We’ve mentioned flags and their predominantly red color at least 94 times over the past few weeks. ‘Tis the season for character concerns (hi, Janoris Jenkins), and front offices doing everything in their power to minimize the amount of red flags flying on their roster.

To a lesser extent, that applies to the free agency process too. When a players’ first contract expires and he’s allowed to hit the open market, he’s usually in his mid 20s. While that’s still young, he’s hopefully more mature than your average college junior, and in most cases that’s true, so the possibility of poor performance is a far greater concern when signing a player to a lucrative than the threat of idiotic behavior.

However, there’s always the odd idiot apple (hi, Albert Haynesworth) who ruins free agency for the rest of the apples. With football careers so short and the investment in players so high, creative solutions to identify the apples with a rotted core during free agency are needed

There’s a mustachioed man in Jacksonville who thinks he’s found a solution: wives.

That’s right, the wife tells the tale of the man, which is the philosophy that new Jaguars owner Shahid Khan brought to the team during his first run through free agency, a mutual idea he had with GM Gene Smith. So while the rest of us are busy ogling players’ wives on the various websites dedicated to such workplace distractions (don’t lie, you clicked that link and wasted at least 10 minutes), Khan and Smith are actually, you know, talking to them.

From the Wall Street Journal:

Khan, who made his fortune in auto-parts manufacturing, said he had the idea because he tries to meet all of the spouses of his employees. He said he has retreats in which his employees are encouraged to bring their spouses. Khan figured some of the things needed to be a solid player—like staying after practice or putting in extra work—require a stable home environment.

For Smith, the idea is borrowed from college recruiting, where a players’ parents are often leaned on heavily to provide hints about his character and personality. There’s also a certain amount of stability that comes with being married, along with the inherent desire to act like an adult.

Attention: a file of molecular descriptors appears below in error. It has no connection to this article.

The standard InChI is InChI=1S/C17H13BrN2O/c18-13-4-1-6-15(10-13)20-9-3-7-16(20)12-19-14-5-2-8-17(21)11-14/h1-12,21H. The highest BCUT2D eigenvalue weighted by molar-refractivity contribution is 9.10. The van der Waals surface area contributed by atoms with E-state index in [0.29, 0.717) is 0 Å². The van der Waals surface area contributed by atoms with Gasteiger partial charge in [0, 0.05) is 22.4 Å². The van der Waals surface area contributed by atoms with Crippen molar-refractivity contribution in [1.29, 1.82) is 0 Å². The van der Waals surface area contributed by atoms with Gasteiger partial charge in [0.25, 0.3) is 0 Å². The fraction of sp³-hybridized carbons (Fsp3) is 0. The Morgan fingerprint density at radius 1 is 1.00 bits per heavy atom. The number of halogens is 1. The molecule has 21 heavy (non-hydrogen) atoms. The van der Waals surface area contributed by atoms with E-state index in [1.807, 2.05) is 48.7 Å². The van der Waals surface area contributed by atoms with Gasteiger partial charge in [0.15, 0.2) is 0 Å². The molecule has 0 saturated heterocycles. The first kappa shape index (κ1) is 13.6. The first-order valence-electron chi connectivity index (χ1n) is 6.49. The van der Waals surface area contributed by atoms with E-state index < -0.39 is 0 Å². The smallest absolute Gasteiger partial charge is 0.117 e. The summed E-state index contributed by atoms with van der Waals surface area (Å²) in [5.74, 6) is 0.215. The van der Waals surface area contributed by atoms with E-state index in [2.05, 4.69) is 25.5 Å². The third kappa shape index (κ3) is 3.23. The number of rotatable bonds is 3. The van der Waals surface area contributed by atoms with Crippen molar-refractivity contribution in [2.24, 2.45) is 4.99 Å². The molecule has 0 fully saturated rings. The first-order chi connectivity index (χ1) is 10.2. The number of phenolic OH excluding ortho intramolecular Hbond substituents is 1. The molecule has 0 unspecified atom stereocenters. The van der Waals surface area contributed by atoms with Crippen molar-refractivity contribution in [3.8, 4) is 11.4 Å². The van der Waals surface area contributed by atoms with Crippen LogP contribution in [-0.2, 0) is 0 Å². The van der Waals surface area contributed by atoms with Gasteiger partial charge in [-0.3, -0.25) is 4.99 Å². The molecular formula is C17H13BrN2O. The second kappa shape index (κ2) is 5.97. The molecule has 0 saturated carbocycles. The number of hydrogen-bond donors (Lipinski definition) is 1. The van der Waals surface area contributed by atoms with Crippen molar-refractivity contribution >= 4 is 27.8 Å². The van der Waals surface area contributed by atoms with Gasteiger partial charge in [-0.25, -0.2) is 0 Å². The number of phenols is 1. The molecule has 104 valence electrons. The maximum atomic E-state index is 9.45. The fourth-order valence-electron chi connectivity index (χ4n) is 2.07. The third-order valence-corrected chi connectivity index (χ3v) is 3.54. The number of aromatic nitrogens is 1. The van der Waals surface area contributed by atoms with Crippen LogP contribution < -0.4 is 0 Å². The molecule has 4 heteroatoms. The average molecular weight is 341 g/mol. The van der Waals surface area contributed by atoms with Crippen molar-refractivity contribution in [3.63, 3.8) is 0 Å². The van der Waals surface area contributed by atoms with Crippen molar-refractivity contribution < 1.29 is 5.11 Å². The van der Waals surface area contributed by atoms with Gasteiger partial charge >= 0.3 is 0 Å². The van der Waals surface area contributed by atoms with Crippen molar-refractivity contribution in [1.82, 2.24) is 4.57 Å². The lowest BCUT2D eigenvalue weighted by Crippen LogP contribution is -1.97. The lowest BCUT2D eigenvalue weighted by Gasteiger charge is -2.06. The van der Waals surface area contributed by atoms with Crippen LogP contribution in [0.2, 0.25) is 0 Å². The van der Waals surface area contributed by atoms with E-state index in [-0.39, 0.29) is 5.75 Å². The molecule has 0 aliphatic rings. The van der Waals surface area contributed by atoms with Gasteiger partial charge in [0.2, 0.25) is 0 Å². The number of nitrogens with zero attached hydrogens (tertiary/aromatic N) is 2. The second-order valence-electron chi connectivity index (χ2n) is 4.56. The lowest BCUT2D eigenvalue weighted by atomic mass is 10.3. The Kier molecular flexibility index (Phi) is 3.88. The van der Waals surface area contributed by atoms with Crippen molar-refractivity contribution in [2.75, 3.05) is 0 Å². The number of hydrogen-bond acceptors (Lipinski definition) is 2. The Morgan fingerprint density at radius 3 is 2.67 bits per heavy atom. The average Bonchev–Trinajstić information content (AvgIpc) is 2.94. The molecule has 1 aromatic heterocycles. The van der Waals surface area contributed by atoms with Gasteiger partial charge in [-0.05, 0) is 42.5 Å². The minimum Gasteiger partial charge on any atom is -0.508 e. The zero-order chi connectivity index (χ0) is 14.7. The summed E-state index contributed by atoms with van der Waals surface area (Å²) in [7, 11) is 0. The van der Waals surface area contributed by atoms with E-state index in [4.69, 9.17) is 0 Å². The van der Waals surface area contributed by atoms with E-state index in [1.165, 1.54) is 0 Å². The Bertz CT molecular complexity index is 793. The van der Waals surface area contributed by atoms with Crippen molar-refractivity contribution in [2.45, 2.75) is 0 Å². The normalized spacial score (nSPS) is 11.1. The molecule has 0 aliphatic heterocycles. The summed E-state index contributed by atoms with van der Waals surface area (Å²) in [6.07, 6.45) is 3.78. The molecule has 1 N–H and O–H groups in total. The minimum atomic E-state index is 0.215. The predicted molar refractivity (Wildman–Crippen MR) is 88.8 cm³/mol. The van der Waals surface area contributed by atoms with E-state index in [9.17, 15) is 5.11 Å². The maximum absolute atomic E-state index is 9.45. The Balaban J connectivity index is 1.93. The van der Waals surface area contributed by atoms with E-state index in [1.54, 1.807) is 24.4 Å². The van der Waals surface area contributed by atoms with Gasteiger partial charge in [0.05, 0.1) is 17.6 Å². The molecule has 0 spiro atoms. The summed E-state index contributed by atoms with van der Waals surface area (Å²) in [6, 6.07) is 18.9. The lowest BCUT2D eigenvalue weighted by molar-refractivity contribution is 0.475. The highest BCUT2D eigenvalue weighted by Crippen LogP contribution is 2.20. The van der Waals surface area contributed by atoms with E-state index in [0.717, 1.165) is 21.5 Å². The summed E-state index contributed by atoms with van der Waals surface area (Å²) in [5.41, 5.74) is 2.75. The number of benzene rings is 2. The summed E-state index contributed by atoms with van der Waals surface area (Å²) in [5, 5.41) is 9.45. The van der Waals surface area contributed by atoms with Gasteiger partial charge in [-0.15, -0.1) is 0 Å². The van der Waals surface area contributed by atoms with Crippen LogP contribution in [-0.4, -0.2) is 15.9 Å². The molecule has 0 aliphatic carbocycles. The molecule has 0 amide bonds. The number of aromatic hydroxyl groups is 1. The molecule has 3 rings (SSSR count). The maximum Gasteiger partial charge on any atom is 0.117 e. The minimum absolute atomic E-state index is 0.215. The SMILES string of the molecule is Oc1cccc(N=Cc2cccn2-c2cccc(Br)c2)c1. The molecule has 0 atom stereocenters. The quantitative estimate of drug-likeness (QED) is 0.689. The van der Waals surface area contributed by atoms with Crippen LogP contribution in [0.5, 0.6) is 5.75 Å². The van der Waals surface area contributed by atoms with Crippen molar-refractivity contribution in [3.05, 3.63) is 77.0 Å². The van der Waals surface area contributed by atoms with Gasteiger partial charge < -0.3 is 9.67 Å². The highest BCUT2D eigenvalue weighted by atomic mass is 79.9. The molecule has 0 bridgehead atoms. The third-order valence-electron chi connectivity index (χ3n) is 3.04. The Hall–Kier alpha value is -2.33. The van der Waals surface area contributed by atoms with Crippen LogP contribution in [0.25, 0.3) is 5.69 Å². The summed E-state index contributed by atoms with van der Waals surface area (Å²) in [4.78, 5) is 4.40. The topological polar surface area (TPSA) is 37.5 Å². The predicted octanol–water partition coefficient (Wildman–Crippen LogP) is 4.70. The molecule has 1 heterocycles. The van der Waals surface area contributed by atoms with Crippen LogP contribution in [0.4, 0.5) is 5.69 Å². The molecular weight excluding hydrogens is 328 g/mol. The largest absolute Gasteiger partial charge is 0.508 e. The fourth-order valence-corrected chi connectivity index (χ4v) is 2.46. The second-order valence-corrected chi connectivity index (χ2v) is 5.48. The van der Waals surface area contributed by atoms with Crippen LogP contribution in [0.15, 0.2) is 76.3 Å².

“I can only speak from personal experience,” Smith said. “When my wife came into my life, she made me a better person. I think you start looking at things in a more responsible way and you actually have an intrinsic reason to come home.”

While the primary motivation of free agency and the draft is still clearly the pursuit of production, increasingly there’s been a personal element involved too.

The Jaguars’ major free agent splash last month was wide receiver Laurent Robinson, the now former Cowboy who was signed to a five-year contract worth $32.5 million. When he was called to Jacksonville for his free agent visit, the Jags asked him to bring his wife Kat, something she’d never heard of before. They did the same with newly-signed backup(?) quarterback Chad Henne, who started dating his wife Brittney in junior high, and Henne understood the Jaguars’ strategy.

“I really think there [are] a lot of guys that come in single, you are very young and there are lot of women after the money, the fame,” Henne said. “They aren’t in it for the right reasons. If you have a relationship before you come into the league, it builds your character and you get sustained in the way you live.”

There’s some logic here beyond the usual happy home, happy workplace business philosophy jargon. Wives aren’t throwing or catching passes, but being an NFL player is a unique and demanding line of work, so some strength at the homestead could go a long way towards keeping a players’ head aligned in the proper position.

Or maybe Khan and Smith really do just like hanging out with the players’ wives, and this is all just a dirty ploy.